And then Haiti, Saint-Domingue, was the big… had 36,000 plantations, Haiti did, and this was run by the French. And so you see, The Caribbean was split into these various areas as well, and all the European powers had their little dominions. Constant fights between the French and the Spanish, even though in the 1490s, a treaty was made called the Pope’s Line, Pope’s Line. In the Pope’s Line, because the Spanish had said to the pope, “We are members of the church as well. How can you give all this dominion to Portugal and leave us out of the equation?” They then divided up things between themselves, and what is now North America was Spanish at first, North America, and then South America was Portuguese, at least Brazil was. And then smatterings, the British were sort of picking off small places around The Caribbean, and this is how the structure was developed.

 

The salient period, or the salient moment, was the arrival of some people in 1619, into the American setting. Now, there have been lots of discussions about that, about whether or not this was the first landing of slaves. This is actually quite a complex situation, and I mentioned all the stuff about the Europeans, and what’s going on in Kitts and Nevis, what’s going on in Barbados, Jamaica, right? The United States, or America at the time. Because, there’s a unique legal situation going on.

 

I wrote an essay about the reception of English common law into the 13 colonies, and it was one of the most complex jurisprudential documents to put together, because for instance, while it was a British… America was British, the difficulty was that British law was made and basically imposed in the colonies by the lord proprietors who were given grants by the king. So, America was not seen as part of the jurisprudence of Britain, going up to their Privy Council, which is part of the House of Lords, and so going up to their high courts and so on. This is very, very important.

 

So in 1619, you have a ship… Sorry, you have at the time, a governor called Governor… I think it’s Argall, who was the governor of Jamestown. But there are two fiends. One is a cousin to the palace. His name is Hawkins, and the other one is Warwick. They are pirateers who conspire, and they say, “Wait, the situation is anomalous.” So there’s a war going on. You’ve got the Spanish using Dutch ships, but the British are at war against Spain, largely because Spain’s dominion given to them by the pope does not apply to Britain. And then we are British North America, so what we can do is we can raid Spanish ships and appear to be fighting Spain, which means that our British king will not find us offensive. And then, whatever happens with the cargo, we get paid, because nobody’s going to argue if we bring cargo of value into this new American setting.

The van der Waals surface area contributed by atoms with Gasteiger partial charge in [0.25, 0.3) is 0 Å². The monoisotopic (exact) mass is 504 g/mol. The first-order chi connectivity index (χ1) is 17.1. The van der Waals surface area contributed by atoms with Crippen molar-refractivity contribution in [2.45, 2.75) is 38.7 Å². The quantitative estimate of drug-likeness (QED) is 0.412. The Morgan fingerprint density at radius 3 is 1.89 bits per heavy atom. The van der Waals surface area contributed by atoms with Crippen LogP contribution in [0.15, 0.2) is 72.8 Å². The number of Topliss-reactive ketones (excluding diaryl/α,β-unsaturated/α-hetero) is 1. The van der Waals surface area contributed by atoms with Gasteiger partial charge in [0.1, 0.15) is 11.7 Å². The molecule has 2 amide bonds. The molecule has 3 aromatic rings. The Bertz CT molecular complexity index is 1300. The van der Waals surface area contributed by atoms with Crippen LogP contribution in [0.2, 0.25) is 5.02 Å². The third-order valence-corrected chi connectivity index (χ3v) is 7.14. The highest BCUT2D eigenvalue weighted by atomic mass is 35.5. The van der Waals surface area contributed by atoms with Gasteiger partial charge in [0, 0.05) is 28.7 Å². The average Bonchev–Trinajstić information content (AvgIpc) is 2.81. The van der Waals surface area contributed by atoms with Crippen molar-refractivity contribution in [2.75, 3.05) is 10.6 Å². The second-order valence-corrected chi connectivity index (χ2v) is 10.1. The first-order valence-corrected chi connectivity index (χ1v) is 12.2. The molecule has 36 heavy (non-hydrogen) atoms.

So this is how these 20+-odd, as it was described in a letter, persons arrived, black persons from the continent of Africa, arrived. Now, here’s the thing. They were not slaves in the legal sense. They couldn’t be, because they were baptized, and under English law, no Christian could be enslaved. You had a similar thing in France with the Code Noir, which created all the problems in Haiti, because it wasn’t Christian, though. The French were a little bit more personal about it. If you were French, you could not be enslaved. So each country, as I say, had these little niches of legal and jurisprudential limitations that could be exploited. And so, these people were landed. They were indentured servants, but for all intents and purposes, they were enslaved, because they couldn’t go anywhere. They couldn’t buy their passages away. They couldn’t escape. They couldn’t none of that.

 

And so there they were on this landscape now, in this new setting, and many of them negotiated indentured contracts and things of that sort. And they were accommodated, because nobody intended at the time that they should be slaves in perpetuity. There were already growing free blacks in America at the time, and one free black became very, very important to this story.

 

Now, as I said, for those of the listeners who are thinking to themselves, “But surely, they felt they must have…” Those 20+-odd blacks must have felt like slaves, right? Wherever they came from, they were either sold as slaves or stolen, right? Kidnapped. So that’s one. They didn’t look on Hawkins or Warwick and say to themselves, “Oh my god, rescue,” when they were taken to America. But they would have found that it was kind of benign non-agency that they experienced there. But they could negotiate terms of their labor. They had times to work and all that kind of thing on the regular indentured contract.